Trump freezes federal worker pay, citing 'serious economic conditions'

Andrew Cummings
September 3, 2018

Most federal civilian employees won't be getting a pay raise in 2019 following a declaration from President Donald Trump.

"We must maintain efforts to put our Nation on a fiscally sustainable course, and Federal agency budgets can not sustain such increases", Trump said in a letter informing House Speaker Paul Ryan (R-WI) of the pay freeze.

While the president cited the effect of civilian raises on the deficit, administration-backed tax cuts and spending hikes are set to add more than $1 trillion to the deficit over 10 years, a fact not lost on critics of the pay freeze. Trump also stated the pay increase would amount to over $25 billion, which he called "inappropriate".

The American Federation of Government Employees, a union for federal workers, is now calling on the House to pass a similar measure.

Trump's administration proposed a $143.5 billion cut regarding federal employee pay in May.

Trump frequently trumpets the military pay raise while listing his administration's accomplishments.

Sen. Patrick Leahy (D-Vt.) pointed out the Senate passed this pay raise by a 96 to 2 margin, and noted the Senate "has a long history of supporting the federal work force by providing competitive pay, which attracts and retains talented women and men to" federal service.

"Trump has delivered yet another slap in the face to American workers", said Democratic National Committee Chairman Tom Perez.

Trump said the pay raises would cost the federal government $25 billion, and canceling the raises will "put our nation on a fiscally sustainable course".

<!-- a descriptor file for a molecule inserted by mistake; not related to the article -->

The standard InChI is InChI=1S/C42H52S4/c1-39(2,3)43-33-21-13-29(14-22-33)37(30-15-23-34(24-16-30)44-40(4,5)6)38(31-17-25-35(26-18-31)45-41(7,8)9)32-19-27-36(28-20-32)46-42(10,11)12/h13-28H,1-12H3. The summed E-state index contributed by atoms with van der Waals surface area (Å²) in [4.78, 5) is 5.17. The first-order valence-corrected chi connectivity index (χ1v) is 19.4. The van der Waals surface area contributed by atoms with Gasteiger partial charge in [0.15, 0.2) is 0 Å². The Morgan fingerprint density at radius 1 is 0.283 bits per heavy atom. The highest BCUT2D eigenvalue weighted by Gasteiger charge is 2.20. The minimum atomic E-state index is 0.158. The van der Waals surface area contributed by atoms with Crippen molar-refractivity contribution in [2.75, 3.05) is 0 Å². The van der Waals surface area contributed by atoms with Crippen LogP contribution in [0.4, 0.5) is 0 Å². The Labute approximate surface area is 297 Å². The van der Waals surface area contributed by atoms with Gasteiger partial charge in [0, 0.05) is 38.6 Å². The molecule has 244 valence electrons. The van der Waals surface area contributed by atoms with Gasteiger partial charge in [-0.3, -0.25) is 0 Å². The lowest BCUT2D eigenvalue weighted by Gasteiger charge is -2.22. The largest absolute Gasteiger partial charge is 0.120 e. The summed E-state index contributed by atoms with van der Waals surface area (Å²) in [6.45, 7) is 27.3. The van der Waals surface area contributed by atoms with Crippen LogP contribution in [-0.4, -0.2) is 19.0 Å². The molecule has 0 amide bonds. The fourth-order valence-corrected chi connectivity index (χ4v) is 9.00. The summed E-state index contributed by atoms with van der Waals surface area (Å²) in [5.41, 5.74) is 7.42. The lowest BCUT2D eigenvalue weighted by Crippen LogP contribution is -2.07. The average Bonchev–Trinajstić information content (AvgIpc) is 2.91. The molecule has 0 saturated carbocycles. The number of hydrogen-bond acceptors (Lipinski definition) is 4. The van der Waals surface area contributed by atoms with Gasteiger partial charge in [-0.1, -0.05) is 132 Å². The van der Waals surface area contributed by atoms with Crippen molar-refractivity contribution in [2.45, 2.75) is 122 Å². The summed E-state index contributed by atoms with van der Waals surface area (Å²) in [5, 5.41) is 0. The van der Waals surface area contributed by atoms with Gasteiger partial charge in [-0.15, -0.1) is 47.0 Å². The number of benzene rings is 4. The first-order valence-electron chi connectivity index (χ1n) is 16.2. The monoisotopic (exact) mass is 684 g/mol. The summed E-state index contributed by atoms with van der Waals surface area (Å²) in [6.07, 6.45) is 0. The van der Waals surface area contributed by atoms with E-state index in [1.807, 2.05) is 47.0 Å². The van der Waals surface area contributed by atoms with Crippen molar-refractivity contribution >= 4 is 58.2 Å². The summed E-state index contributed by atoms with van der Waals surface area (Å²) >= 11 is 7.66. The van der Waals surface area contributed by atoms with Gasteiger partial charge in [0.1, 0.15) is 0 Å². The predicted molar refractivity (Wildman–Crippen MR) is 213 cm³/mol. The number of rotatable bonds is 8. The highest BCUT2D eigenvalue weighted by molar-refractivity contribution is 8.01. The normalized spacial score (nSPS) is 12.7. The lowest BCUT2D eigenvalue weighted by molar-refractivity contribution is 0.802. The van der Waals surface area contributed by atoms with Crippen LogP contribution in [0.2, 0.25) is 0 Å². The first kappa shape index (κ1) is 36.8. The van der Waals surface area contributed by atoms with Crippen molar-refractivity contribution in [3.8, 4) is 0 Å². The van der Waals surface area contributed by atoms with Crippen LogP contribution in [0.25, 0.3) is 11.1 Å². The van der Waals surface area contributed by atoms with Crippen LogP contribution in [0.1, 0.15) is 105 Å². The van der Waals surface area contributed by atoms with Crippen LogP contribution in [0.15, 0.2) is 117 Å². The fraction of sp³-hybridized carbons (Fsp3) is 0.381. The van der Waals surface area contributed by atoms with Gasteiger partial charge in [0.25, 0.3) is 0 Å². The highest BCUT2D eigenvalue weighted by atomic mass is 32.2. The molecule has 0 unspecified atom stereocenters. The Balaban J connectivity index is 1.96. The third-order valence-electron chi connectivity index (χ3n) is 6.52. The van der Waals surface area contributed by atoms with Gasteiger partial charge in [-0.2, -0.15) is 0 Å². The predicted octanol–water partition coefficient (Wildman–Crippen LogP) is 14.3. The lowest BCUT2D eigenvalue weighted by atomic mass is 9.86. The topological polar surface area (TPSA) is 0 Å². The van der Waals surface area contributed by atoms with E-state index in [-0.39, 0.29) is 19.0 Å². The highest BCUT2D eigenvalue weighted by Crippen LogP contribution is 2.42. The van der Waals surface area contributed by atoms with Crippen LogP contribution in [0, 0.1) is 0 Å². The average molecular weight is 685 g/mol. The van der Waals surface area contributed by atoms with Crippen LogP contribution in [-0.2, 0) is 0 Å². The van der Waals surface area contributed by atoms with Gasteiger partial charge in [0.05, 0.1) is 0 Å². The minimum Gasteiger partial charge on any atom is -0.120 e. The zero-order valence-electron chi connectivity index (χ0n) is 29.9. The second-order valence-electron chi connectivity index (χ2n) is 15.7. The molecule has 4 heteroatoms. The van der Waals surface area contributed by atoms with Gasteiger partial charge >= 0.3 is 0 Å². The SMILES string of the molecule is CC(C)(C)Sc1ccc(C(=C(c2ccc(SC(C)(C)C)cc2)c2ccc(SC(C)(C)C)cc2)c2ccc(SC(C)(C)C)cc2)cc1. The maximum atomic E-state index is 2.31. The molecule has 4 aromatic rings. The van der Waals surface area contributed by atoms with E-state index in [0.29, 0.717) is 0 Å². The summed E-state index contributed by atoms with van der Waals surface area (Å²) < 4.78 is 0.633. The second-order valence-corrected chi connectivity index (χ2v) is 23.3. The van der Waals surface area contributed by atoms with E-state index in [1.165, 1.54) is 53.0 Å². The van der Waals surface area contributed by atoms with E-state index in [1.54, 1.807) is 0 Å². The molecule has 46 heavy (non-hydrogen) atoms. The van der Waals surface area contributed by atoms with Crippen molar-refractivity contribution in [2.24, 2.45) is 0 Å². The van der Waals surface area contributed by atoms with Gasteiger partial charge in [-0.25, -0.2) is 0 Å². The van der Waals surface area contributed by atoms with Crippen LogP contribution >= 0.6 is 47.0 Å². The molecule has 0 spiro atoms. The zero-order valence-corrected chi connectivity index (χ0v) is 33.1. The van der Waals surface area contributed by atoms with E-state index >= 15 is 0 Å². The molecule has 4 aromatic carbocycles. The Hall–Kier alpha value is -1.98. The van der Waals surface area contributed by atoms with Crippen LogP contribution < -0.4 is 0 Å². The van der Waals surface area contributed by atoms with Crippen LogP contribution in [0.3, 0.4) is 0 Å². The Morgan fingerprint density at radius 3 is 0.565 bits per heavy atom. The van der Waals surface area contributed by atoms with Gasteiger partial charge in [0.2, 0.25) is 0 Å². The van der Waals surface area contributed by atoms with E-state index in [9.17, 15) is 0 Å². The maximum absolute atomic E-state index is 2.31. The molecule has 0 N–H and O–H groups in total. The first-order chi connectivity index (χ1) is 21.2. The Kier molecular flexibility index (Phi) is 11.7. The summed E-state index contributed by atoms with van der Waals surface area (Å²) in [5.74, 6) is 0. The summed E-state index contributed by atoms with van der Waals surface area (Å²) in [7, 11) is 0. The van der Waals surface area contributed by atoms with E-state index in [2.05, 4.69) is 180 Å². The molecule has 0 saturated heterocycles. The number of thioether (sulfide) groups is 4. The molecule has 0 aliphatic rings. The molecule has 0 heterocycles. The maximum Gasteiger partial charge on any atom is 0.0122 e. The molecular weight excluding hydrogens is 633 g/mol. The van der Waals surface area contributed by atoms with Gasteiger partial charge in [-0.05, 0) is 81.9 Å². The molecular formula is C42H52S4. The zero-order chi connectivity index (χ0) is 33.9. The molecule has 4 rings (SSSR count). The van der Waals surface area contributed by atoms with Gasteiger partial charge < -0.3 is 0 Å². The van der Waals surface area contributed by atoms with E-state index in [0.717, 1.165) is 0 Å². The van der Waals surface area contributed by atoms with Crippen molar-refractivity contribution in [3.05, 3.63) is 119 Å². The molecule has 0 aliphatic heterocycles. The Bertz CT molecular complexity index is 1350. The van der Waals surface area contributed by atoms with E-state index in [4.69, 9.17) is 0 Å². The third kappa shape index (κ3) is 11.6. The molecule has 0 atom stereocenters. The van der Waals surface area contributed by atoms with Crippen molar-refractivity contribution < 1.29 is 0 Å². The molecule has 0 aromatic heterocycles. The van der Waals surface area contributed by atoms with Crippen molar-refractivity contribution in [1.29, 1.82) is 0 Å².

Congress can still choose to give federal employees a raise.

"His tax bill exploded the deficit, and now he is trying to balance the budget on the backs of federal workers", the Virginia Democrat said.

However, it notes that because of changes in law over the past year, the economy is expected to grow faster than it had projected last June, causing the CBO to decrease its estimate for the cumulative deficit by $1 trillion over the next decade.

I am transmitting an alternative plan for pay adjustments for civilian Federal employees covered by the General Schedule and certain other pay systems in January 2019.

30 that to save taxpayers money pay increases for federal employees will not go into effect as they were slated to in January 2019. We must maintain efforts to put our Nation on a fiscally sustainable course, and Federal agency budgets can not sustain such increases. "Across-the-board pay increases and locality pay increases, in particular, have long-term fixed costs, yet fail to address existing pay disparities or target mission critical recruitment and retention goals", Trump said in his letter to Congress Thursday.

He said the 1.9 percent pay increase would "help prevent workers from falling further behind next year and help federal agencies recruit and retain the high-caliber workforce that the public expects and deserves". He cited the need to put the nation "on a fiscally sustainable course".

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